It should be noted here that even though only numerical experiments are provided, the proposed cloaks can actually be constructed thanks to the recent experimental progress in wrapping graphene sheets around various shapes (cylindrical or spherical) [31

31. J. W. Ko, S.-W. Kim, J. Hong, K. Kang, and C. B. Park, “Synthesis of graphene-wrapped CuO hybrid materials by CO2 mineralization,” Green Chem. 14(9), 2391–2394 (2012). [CrossRef]

,32

32. J. S. Lee, K. H. You, and C. B. Park, “Highly photoactive, low bandgap TiO2 nanoparticles wrapped by graphene,” Adv. Mater. 24(8), 1084–1088 (2012). [CrossRef] [PubMed]

]. Additionally, it should be mentioned here that the approach to cancel the scattered fields at various frequencies proposed here may also represent a viable way for non-invasive sensing and probing with improved bandwidth [33

33. A. Alù and N. Engheta, “Cloaked near-field scanning optical microscope tip for noninvasive near-field imaging,” Phys. Rev. Lett. 105(26), 263906 (2010). [CrossRef] [PubMed]

].

2. Tunable plasmonics induced by graphene

As shown by both theoretical and experimental studies, non-doped graphene exhibits a very high absorption [15

15. R. R. Nair, P. Blake, A. N. Grigorenko, K. S. Novoselov, T. J. Booth, T. Stauber, N. M. R. Peres, and A. K. Geim, “Fine structure constant defines visual transparency of graphene,” Science 320(5881), 1308–1308 (2008). [CrossRef] [PubMed]

,16

16. K. S. Novoselov, V. I. Fal’ko, L. Colombo, P. R. Gellert, M. G. Schwab, and K. Kim, “A roadmap for graphene,” Nature 490(7419), 192–200 (2012). [CrossRef] [PubMed]

] at optical frequencies at zero temperatures. This is especially remarkable given the fact that thickness of a graphene layer is only sub nanometer. It should be noted here that the graphene layer’s conductivity is independent of any material parameters and is only function of the fine structure constant [15

15. R. R. Nair, P. Blake, A. N. Grigorenko, K. S. Novoselov, T. J. Booth, T. Stauber, N. M. R. Peres, and A. K. Geim, “Fine structure constant defines visual transparency of graphene,” Science 320(5881), 1308–1308 (2008). [CrossRef] [PubMed]

]. This is mainly due to the linear dispersion relation of its quasi-particles close to the Fermi energy [inset of Fig. 1(c)]. Another important feature of graphene is its anomalous band structure: the valence band has a negative energy whereas the conduction band has a positive energy, and both bands have an intersection point at zero energy, without any bandgap (in contrast to metals and dielectrics) [inset of Fig. 1(c)]. Graphene could thus be considered as a semiconductor with zero-gap. In contrast, doped graphene (non-zero Fermi energy or chemical potential) layers exhibit a completely different behavior: The complex surface conductivity σS,G for a graphene layer can be calculated from Kubo’s formula having contributions from intraband and interband absorption [34

34. G. W. Hanson, “Dyadic Green’s functions and guided surface waves on graphene,” J. Appl. Phys. 103, 064302 (2006). [CrossRef]

]:
σS,G(ω)=σS,G(ω)jσS,G(ω)=σintra(ω)+σinter(ω).
(1)
In Eq. (1), σintra and σinter represent absorption due to intraband electron-photon scattering and interband electron transition processes, respectively. They are evaluated using
σintra(ω)=jq2π(ω+jΓc)[μc+2kBTln(eμc/kBT+1)],
(2)
σinter(ω)=jq24πln[2|μc|(ω+jΓc)2|μc|+(ω+jΓc)],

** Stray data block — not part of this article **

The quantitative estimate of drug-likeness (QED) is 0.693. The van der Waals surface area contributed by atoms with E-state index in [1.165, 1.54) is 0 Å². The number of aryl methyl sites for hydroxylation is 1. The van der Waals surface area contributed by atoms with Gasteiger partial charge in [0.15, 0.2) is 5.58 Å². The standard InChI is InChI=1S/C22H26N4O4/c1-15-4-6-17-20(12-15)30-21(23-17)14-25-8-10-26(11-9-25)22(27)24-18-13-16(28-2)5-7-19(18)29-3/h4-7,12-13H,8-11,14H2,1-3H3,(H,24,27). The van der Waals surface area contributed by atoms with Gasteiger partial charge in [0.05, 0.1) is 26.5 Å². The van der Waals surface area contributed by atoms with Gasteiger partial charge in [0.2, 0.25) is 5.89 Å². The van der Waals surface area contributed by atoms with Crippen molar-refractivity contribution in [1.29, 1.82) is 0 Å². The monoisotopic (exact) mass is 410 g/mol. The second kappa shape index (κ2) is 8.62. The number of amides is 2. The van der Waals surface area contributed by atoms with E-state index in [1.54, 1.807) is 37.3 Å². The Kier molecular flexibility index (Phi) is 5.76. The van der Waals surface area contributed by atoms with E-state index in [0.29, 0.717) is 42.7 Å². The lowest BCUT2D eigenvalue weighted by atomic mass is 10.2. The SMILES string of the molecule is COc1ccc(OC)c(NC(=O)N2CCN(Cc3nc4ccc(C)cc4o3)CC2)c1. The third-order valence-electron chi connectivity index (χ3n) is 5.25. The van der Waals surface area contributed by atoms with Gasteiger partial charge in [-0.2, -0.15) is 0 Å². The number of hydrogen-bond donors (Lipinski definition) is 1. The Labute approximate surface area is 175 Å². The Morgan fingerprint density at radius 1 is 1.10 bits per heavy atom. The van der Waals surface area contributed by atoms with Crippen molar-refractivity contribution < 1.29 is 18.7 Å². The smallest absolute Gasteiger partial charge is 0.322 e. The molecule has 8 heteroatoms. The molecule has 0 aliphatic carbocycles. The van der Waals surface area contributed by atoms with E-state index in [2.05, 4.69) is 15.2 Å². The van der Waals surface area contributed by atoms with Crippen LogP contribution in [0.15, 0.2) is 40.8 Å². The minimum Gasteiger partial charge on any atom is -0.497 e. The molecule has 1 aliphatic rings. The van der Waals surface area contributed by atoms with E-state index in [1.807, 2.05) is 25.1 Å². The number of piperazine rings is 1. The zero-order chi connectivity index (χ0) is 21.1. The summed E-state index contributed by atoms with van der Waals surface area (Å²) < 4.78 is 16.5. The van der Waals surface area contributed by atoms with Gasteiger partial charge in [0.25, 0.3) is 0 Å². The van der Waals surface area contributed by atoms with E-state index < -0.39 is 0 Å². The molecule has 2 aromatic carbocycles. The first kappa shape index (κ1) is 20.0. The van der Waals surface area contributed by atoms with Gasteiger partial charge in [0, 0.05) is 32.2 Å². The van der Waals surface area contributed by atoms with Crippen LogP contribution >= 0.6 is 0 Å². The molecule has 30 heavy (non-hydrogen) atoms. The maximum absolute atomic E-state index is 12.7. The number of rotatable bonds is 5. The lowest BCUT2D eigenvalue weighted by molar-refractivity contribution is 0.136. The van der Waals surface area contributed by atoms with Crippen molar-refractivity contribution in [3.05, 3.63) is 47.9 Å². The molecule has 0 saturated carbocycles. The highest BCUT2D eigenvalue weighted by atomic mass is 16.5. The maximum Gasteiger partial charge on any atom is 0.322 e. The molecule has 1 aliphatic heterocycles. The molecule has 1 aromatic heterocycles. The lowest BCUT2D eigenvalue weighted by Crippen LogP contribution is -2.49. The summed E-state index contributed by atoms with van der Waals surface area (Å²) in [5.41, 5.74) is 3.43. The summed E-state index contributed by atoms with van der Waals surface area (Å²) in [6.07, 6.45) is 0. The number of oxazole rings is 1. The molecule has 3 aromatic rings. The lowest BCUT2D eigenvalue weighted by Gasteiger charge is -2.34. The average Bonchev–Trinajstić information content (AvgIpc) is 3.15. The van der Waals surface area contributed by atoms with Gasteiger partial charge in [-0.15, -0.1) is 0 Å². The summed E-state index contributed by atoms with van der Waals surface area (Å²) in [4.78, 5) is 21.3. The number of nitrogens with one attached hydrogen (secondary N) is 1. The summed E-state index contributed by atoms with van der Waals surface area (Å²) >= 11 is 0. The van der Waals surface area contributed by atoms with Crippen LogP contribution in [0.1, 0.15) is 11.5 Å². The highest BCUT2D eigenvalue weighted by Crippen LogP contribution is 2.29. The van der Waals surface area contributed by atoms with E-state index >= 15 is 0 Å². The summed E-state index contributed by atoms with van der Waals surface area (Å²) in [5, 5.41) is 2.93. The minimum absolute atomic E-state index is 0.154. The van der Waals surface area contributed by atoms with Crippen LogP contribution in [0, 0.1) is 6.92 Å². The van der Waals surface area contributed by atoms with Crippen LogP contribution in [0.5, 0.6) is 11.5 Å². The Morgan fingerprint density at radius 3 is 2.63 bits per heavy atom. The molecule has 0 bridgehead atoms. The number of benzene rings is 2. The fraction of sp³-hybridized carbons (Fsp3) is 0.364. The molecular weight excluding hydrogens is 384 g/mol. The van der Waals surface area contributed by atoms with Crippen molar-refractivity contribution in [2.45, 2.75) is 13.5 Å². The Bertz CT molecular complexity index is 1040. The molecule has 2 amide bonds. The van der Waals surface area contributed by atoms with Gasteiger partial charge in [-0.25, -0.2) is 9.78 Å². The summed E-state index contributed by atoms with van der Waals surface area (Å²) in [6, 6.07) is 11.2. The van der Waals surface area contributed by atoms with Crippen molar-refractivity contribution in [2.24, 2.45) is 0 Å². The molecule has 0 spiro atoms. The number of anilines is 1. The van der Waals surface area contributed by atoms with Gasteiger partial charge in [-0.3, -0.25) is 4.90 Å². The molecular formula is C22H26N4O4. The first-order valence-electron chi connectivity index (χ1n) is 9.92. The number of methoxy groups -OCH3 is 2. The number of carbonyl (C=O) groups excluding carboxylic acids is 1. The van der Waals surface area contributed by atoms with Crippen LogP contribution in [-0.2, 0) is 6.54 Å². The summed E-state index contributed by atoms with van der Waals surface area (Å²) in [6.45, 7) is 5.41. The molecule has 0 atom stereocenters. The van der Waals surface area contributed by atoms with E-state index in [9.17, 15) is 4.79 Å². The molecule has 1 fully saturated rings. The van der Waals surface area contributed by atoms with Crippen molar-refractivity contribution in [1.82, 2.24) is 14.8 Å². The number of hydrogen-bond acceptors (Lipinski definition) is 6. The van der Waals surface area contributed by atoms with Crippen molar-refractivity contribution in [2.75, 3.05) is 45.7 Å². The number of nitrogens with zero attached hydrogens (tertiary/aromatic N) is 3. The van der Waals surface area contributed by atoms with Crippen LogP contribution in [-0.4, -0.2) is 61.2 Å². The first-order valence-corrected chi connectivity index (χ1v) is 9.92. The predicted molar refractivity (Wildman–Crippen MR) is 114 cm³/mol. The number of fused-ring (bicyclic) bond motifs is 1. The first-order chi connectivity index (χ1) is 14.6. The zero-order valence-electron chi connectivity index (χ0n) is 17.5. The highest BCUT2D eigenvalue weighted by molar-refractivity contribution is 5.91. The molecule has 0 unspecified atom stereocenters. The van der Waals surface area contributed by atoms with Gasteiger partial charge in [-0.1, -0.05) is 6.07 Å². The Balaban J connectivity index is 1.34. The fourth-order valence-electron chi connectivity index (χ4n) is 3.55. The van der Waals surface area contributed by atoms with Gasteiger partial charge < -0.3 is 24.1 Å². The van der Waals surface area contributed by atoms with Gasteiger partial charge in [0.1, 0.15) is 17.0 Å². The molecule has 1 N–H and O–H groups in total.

(3)
respectively. It should be noted here that the second expression is simplified and valid in the regime where |μc|,ωkBT. Here, ω is the angular frequency, q is the charge of electron, is the reduced planck constant, kB is the Boltzman constant, T is the temperature, μc is the chemical potential of doped graphene layer, and Γc is the damping constant. The temperature is assigned the default value of T=300K. The damping constant of graphene reads as Γc=qvf2/μμc, where vf=c/300m/s is the Fermi velocity, μ=10,000cm2/Vs is the electron mobility. Note that this choice of μ is a rather conservative upon considering latest experimental results provided in [16

16. K. S. Novoselov, V. I. Fal’ko, L. Colombo, P. R. Gellert, M. G. Schwab, and K. Kim, “A roadmap for graphene,” Nature 490(7419), 192–200 (2012). [CrossRef] [PubMed]

]. As could be seen from Eqs. (2) and (3) both the interband and intraband absorption are dependent upon the chemical potential μc, damping Γc and operating frequency ω.

The dependence of the complex permittivity of graphene, εV,G given by Eq. (4), on the chemical potential μc and the damping coefficient Γc parameters is characterized between 100 and 800 THz. Figures 1(c) and 1(d) plot real and imaginary parts of εV,G as a function of chemical potential μc and frequency. They clearly show the resulting blue-shift as μc is increased at a given frequency. Figure 1(e) characterizes the effect of damping Γc for a fixed value of μc and clearly demonstrates the decreasing and broadening of εV,G around the metal-dielectric transition frequency when Γc is increased. As demonstrated in Fig. 1, the optical properties of graphene could be largely controlled by its chemical potential μc and damping coefficient Γc. Note that Γc depends on the purity of graphene sheets and the experimental method used to produce it, whereas μc can be easily tuned via doping or applying a gate voltage Vg. The latter is preferred here since it makes it possible to dynamically tune the variation in the far-infrared response of the graphene SPPs. This is not possible with conventional noble metals (e.g. gold and silver). This key characteristic of graphene is exploited in the plasmonic SCT-based cloak designs to achieve a tunable frequency response and multi-frequency band of operation as detailed in the following two sections.